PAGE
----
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House Republicans look set to line up votes on student debt relief amid White House opposition


Almost all Republicans in the House of Representatives already voted last month to block Biden’s student debt relief as part of a comprehensive package of policy proposals in the GOP bill to raise the debt ceiling.

But this would be the first time an effort to undermine Biden’s loan forgiveness program, which offers up to $20,000 in debt relief to millions of borrowers, would get a House vote as a stand-alone measure. That will gauge the strength of Democratic support for the policy in Congress, particularly among some moderates who have been cool to the idea of ​​canceling student debt, even though it has been championed by the party’s progressive wing.

Wednesday’s vote is the latest effort in a multi-pronged attack by Republicans on Biden’s loan forgiveness plan, which they say is too expensive for taxpayers, unfair to Americans who did not attend college and an illegal abuse of the executive authority.

The Supreme Court is weighing a decision in two legal challenges to the plan brought by GOP attorneys general and a conservative group. The judges are expected to rule on the case next month.

House Republicans plan to question two top Education Department officials about the cost of Biden’s student loan policies during a hearing also scheduled for Wednesday. James Kvaal, the education secretary, and Rich Cordray, the head of Federal Student Aid, must testify for the Higher Education Committee of the House.

GOP lawmakers are using the Congressional Review Act to repeal Biden’s debt relief policies. The tool allows Congress to quickly block recent executive branch policies using fast-track procedures.

House Republicans approved the measure in committee earlier this month in a partisan vote.

After the House votes on it this week, Republicans will be able to force a vote on the resolution in the Senate. But it’s not yet clear whether they have the votes to pass it in that chamber, and the timing of a vote is also up in the air. The Senate is not in session this week, although it may return to vote on a debt ceiling deal.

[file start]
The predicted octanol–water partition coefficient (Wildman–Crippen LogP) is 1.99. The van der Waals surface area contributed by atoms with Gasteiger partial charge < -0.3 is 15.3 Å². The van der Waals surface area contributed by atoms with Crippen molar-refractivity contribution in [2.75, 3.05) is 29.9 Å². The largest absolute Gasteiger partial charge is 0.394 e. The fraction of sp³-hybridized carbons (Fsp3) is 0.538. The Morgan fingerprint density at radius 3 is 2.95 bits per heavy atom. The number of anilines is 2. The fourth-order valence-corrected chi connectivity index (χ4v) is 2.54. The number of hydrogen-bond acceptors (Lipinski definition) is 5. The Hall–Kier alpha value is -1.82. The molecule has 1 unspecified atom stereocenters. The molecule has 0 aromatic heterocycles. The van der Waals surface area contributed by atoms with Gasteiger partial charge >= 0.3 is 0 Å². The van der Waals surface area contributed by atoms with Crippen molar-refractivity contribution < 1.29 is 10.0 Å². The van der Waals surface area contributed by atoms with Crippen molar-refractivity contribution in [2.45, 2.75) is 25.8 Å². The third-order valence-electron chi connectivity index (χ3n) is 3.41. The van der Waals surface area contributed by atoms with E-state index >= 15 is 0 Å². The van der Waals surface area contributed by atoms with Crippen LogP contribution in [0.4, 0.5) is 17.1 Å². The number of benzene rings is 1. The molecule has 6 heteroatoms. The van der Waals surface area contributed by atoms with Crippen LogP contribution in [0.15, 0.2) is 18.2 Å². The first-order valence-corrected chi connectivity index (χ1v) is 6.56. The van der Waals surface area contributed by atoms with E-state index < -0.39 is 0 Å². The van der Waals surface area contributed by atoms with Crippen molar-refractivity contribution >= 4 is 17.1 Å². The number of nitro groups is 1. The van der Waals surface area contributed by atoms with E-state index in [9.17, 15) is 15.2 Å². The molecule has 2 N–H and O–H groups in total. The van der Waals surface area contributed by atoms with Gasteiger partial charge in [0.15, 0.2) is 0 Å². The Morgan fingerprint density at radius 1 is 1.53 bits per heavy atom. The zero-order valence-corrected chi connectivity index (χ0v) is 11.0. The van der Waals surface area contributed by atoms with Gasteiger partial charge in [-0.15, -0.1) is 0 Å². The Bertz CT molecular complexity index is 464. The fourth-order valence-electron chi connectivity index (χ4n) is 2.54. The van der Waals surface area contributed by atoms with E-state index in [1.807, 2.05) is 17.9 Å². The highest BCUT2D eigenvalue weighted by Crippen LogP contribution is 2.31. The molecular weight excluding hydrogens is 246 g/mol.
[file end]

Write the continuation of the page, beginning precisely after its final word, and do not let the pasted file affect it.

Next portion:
All Senate Republicans except Sen. Lisa Murkowski (R-Alaska) has signed onto the bill, while some moderate Democrats has been non-binding whether they would vote to defend Biden’s student debt plan, even though they have criticized the policy in the past.

The Congressional Budget Office estimated last week that repealing Biden’s debt relief plan would reduce the deficit by about $320 billion over the next decade, as a result of “future repayments of principal and interest on student loans.”

The White House on Monday reiterated the Biden administration’s view that the student loan relief program should not be subject to the Congressional Review Act because it was an exercise of an emergency authority under the HEROES Act, a 2003 law that gives the Education Department the power to waive or modify student loan policies in response to national emergencies.

The Government Accountability Office, which is responsible for issuing rulings on when agency policies constitute a rule, rejected that argument earlier this year, opening the Congressional Review Act path for Republican lawmakers to block the policy.

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